No one told me about this, or if they did tell me, I didn’t take it seriously enough to listen. Hear me now ladies – post-partum sweating is a thing. I had my baby in the beginning of Autumn, so it wasn’t overwhelmingly hot outside, and less so at night. But I would wake up for the two A.M feeding absolutely drenched in sweat. Which is really unfair, because you already have to deal with interrupted sleep, giant and leaky boobs, weird. crazy hormones and the fact that none of your clothes fit. On the plus side, I think I lost a kilo of the baby weight in pure perspiration. Delightful.
- And let’s not forget post-partum hair loss.
The post-partum hair loss is even ruder than the sweating. It doesn’t hit until about the three month mark, when you’re just starting to feel like a normal human being again. Remember that scene from The Craft, when Christine Taylor starts losing all her hair in the shower?
Yeah. That’s me every single morning. It was so terrifying to begin with that I immediately googled ‘extreme hair loss’ and found out that it’s a completely normal thing after having a baby. Oh good. Thanks for the heads up, What To Expect. If I had ‘expected’ this one I wouldn’t have turfed my hair extensions. The only thing I’ve found that works to deal with this lovely side-effect is to brush/style/wash your hair as little as possible. Which you’ll be doing anyway because you’ll have no time. Hurrah, new-mum life!
- You won’t be needing an alarm clock.
Ahh, nothing like a fresh uppercut to the jaw first thing in the morning. These days, I know it’s time to get up not because of the beeping of an alarm, or the smell of freshly roasted coffee, or the sun light filtering through the window. I know it’s time to get up because of the tiny fist that imprints itself repeatedly along the side of my face first thing in the morning. It’s like she’s beating some kind of baby morse code into me: HEY MUM – punch – WAKE UP MUM – punch – OPEN YOUR EYES – punch – MUM – punch – MUUUUUUUM. People told me that co-sleeping would be a precious bonding experience for both of us. They didn’t tell me it’d be like sleeping next to a very small version of Ronda Rousey with a penchant for 6 A.M wake up calls.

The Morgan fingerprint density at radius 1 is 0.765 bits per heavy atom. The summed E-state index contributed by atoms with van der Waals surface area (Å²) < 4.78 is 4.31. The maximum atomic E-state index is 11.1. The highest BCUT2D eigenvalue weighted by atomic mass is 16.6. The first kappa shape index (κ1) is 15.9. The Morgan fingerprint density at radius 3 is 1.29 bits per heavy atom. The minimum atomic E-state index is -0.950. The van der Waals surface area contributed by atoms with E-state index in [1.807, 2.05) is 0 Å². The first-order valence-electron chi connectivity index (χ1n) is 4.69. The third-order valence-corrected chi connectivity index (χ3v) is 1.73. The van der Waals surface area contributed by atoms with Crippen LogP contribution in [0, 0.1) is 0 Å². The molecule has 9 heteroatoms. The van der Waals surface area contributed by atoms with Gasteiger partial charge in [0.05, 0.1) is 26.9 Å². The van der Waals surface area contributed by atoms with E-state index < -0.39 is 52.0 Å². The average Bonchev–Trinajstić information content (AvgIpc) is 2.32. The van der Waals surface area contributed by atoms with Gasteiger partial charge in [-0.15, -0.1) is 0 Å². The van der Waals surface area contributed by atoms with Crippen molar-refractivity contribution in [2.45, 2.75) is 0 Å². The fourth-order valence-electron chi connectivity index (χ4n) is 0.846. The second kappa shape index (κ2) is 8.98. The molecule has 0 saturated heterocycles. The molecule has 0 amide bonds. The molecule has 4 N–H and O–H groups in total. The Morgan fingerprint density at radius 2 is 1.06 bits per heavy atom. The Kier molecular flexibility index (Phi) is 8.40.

- It won’t always be love at first sight.
Of the resounding phrases you hear when you’re expecting a child is ‘oh gosh, when you hold that baby for the first time – it’s just absolutely breathtaking/magical/beautiful/insert-cheesy-adjective-here’. When I held my baby for the first time, all I was thinking about was how incredibly weird, squished and slimy she looked. I didn’t feel a rush of emotion, I didn’t suddenly tear up, time didn’t stop and fireworks didn’t go off and it didn’t get me right in the feels. Not in the way that I expected it would. And it was a massive let down, not only because I felt like I missed out on something, but because it then made me wonder what was wrong with me. Granted, having panic disorder perhaps meant that birth was a little different for me than for most, but I still thought I would feel this amazing connection to my newborn and I was really bummed to have felt nothing at all. So if you’re like me and you didn’t get that life-affirming moment when you held your baby for the first time, don’t feel like you’re a weird heartless bitch – because you’re not. I can say now with absolute honesty that I love my baby more than I ever thought possible, and just because I didn’t feel it in the beginning, doesn’t mean I didn’t feel it at all. In retrospect I can see what a special moment it was, but I wish I hadn’t put such high expectations on our first moments together at the time.
One of the things people do tell you repeatedly is how awesome it is to be a parent. And god damn it, they’re right. I was told this by everyone, but there was still a huge part of me that was incredibly fearful and apprehensive about bringing a child into the world. I mean, I could barely handle the responsibility of a goldfish, how the hell was I going to handle a baby?! But you know what? It’s not that hard. It’s exhausting, and scary, and confusing, and there will be at least ten times a day where you need to ask for help. But it’s also funny and wonderful and rewarding and yeah, it’s awesome. Life changes, and some completely unexpected shit happens, but it’s still awesome. (You can fart them. Fart them!)
What do you wish somebody had told you about being a parent?